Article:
We will do our best to ensure that the Committee has the draft guidance before it rises. That is our intention.
To conclude, I will tell a story. A young man in my constituency, who lives about two streets from me, two Fridays ago, at the age of 17, got drunk celebrating his birthday. He was refused admission to a nightclub because he was so drunk, and a taxi driver refused to pick him up. He disappeared and has not been found. He was at the same school as my son. In our neighbourhood, his disappearance is the biggest issue: all the families think all the time about what has happened to him. Many think that he fell into the river, but nobody knows. His disappearance is traumatising the city of Norwich.
Suppose that event had not happened, but the boy had committed the type of offence that we are talking about, and suppose the system had worked in a much better way. I am glad to report that the clubs are now dealing with such situations in a much better way. They have learned lessons from that awful tragedy. Would it be better to have a form of intervention that said to the boy, ``You shouldn't behave like that in the future. These will be the consequences if you do''? Alternatively, would it be better for a fixed penalty notice to be slapped on him, which his parents might pay?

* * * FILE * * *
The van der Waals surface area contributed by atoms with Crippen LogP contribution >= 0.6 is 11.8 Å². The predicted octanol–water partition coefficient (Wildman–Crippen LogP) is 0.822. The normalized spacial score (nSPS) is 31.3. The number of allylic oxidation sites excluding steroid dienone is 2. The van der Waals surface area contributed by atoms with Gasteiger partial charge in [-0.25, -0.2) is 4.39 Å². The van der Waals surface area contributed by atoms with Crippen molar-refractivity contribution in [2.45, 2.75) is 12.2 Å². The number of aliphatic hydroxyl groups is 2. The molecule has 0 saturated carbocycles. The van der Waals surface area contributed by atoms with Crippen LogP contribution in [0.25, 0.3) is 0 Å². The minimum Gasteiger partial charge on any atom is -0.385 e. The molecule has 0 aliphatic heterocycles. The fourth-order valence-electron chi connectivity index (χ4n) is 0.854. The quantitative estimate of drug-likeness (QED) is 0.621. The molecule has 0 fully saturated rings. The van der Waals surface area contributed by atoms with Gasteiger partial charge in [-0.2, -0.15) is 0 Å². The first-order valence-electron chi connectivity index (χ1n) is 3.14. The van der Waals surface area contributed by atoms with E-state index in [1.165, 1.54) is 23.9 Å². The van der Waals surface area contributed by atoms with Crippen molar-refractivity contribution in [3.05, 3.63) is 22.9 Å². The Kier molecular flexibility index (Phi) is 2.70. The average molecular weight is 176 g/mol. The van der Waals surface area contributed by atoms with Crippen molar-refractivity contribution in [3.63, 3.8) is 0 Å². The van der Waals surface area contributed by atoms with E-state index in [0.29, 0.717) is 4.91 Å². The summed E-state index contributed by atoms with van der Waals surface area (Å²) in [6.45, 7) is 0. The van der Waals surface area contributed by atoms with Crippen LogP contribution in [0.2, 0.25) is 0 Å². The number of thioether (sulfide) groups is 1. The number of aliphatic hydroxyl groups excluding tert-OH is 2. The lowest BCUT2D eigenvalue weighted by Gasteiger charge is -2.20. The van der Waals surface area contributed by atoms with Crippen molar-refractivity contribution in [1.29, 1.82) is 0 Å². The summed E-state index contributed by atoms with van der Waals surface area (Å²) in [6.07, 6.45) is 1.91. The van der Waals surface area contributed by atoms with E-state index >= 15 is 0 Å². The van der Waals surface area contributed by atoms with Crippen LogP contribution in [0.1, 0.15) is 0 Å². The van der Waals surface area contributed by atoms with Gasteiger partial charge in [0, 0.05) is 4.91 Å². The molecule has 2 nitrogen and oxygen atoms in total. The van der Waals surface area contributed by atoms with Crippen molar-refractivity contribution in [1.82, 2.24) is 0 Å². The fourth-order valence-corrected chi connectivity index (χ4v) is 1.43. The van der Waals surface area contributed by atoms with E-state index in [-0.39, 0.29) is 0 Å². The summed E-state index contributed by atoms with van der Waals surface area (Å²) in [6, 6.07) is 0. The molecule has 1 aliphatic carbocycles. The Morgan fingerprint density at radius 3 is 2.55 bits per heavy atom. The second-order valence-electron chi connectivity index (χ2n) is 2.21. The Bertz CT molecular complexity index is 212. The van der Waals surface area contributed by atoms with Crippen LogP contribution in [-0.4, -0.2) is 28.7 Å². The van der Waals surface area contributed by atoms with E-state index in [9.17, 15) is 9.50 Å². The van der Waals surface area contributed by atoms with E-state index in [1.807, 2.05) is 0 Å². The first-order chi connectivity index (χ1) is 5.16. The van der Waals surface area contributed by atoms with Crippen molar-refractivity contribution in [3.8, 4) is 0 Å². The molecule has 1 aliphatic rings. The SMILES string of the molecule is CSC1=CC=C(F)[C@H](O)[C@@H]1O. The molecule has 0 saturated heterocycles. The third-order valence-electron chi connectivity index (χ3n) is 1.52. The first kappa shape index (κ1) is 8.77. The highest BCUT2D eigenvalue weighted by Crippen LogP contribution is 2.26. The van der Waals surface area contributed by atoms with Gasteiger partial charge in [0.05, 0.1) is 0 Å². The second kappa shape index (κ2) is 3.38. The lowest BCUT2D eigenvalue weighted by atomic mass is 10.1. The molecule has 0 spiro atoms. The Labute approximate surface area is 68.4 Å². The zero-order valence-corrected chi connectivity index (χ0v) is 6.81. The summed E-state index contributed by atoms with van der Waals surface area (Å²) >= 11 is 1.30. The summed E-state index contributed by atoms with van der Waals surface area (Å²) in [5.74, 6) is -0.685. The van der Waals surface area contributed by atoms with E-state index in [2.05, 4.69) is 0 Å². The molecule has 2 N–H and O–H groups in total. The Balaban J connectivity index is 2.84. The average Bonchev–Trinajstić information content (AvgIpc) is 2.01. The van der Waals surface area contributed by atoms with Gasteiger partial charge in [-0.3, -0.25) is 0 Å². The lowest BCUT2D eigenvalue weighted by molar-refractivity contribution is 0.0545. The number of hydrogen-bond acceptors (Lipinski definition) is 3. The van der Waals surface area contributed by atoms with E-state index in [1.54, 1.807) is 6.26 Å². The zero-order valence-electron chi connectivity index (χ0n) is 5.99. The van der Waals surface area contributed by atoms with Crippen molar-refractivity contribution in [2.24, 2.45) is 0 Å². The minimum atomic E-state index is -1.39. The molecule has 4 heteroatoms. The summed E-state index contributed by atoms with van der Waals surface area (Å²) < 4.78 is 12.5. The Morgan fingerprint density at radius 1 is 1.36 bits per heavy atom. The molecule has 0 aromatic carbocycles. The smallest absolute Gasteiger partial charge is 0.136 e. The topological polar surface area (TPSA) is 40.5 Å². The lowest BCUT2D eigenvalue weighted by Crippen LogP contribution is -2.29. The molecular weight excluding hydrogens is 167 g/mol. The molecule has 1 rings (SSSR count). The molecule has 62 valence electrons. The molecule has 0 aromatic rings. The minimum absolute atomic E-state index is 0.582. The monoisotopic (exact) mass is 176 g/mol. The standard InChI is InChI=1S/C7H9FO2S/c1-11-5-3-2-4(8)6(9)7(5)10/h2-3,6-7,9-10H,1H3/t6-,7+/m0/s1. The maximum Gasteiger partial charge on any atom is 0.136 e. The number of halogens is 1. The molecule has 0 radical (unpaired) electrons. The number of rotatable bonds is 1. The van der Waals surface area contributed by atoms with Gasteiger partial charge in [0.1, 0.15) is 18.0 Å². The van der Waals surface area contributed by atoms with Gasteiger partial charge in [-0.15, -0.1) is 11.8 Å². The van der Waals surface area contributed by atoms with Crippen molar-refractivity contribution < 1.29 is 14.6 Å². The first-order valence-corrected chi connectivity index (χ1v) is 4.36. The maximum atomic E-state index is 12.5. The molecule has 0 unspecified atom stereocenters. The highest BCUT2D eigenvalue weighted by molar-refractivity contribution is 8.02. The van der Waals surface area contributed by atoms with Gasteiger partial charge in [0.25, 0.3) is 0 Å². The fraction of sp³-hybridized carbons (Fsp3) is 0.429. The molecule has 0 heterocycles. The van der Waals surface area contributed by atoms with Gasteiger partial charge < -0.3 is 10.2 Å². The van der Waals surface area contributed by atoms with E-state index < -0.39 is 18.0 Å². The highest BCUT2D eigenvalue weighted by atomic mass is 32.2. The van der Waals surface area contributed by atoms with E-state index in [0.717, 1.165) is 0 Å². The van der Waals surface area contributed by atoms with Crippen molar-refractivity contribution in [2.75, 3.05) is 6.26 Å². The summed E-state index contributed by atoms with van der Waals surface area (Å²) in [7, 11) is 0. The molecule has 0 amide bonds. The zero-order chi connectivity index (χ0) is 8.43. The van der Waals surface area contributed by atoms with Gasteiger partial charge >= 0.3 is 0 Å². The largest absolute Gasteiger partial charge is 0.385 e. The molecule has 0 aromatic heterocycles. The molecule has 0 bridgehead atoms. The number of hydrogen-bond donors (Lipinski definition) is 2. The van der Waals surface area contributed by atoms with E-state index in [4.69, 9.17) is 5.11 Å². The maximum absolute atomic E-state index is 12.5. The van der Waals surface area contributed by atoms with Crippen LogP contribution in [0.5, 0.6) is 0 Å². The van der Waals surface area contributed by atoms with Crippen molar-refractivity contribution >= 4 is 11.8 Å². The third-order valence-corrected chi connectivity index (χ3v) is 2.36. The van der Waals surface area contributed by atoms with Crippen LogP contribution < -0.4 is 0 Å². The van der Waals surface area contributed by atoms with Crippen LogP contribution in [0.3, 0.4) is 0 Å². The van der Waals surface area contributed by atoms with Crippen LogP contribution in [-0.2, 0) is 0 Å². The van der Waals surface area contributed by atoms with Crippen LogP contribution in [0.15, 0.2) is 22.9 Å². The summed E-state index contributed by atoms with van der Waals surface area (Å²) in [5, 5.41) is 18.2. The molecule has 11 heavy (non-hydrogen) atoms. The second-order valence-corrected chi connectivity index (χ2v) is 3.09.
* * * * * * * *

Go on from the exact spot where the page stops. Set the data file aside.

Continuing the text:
The intervention is the key thing. It is a question of saying to the individual, ``This is how you behave or don't behave.'' I accept that there is weight in the hon. Gentleman's point, and I am not trying in what I have said to dismiss what he is saying. I do not regard it as a trivial or trite or party political point. However, we have built our reforms of the youth justice system on the proposition of telling young people that they must not behave in certain ways. The fixed penalty offences set out in clause 1 are precisely the offences where intervention has the greatest chance of making a difference. There are comparisons with the driving offences, but they are not strong. That is why I stick to our position, and I hope that the hon. Gentleman will consider withdrawing the amendment, well meant though it is.